There are plenty of problems with the Veterans Administration and its hospitals, but the problems and potential solutions aren't readily apparent.
The Veterans Administration has been under fire for inadequate care of veterans in its hospitals. The Phoenix VA hospital in particular has been plagued by complaints.
Veterans may have died due to delays in care. The facility admitted that several suicidal veterans had been allowed to leave the premises when they really needed help, and the practice was not reversed until February of last year. Three high-level administrators have been fired over the backlog in medical appointments, as well as for manipulating data to cover up delays in care. Former director Sharon Helman was fired and sentenced to probation for failing to disclose thousands of dollars in gifts she had received.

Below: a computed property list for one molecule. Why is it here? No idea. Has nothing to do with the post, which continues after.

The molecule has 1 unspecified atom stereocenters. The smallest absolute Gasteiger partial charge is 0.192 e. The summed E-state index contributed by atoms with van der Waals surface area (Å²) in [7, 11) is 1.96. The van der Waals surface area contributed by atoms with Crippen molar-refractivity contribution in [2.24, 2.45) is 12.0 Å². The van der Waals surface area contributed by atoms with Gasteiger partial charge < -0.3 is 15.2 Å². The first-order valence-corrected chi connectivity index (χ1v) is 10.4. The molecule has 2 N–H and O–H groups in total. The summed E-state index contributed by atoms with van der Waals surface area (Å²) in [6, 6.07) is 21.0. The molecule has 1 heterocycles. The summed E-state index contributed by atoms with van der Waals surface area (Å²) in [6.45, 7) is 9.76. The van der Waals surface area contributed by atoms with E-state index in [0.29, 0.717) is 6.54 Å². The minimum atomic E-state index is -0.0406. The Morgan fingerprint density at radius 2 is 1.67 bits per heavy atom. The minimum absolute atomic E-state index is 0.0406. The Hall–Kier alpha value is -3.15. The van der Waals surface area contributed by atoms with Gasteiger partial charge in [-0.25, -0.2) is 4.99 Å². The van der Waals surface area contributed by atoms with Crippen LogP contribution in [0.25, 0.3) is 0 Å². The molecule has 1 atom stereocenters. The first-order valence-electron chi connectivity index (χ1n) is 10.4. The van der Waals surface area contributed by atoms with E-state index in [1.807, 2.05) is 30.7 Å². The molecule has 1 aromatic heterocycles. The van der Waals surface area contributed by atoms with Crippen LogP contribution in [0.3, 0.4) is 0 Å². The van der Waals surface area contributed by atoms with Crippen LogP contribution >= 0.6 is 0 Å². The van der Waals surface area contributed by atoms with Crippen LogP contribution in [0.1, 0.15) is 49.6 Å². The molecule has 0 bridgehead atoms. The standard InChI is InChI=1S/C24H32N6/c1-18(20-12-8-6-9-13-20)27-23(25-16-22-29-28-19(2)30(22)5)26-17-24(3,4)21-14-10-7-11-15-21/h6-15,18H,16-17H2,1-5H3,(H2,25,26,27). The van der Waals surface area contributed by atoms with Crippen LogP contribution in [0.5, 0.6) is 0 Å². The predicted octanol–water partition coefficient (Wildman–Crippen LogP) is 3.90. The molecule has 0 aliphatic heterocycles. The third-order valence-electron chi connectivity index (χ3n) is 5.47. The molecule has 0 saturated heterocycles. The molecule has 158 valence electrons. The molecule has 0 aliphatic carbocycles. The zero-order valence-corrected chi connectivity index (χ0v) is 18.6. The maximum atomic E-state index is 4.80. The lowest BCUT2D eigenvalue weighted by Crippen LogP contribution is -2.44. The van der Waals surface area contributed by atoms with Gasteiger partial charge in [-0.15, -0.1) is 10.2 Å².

Senator John McCain (R-Ariz.), a veteran himself, has been fairly vocal about fixing the problems in his home state.
The Problem is Bad
But how bad is the problem? I spoke with an insider off the record. The VA does well at routine healthcare, my source said. Across the country, the VA does well performing general health screens and treating common medical issues like high blood pressure and diabetes.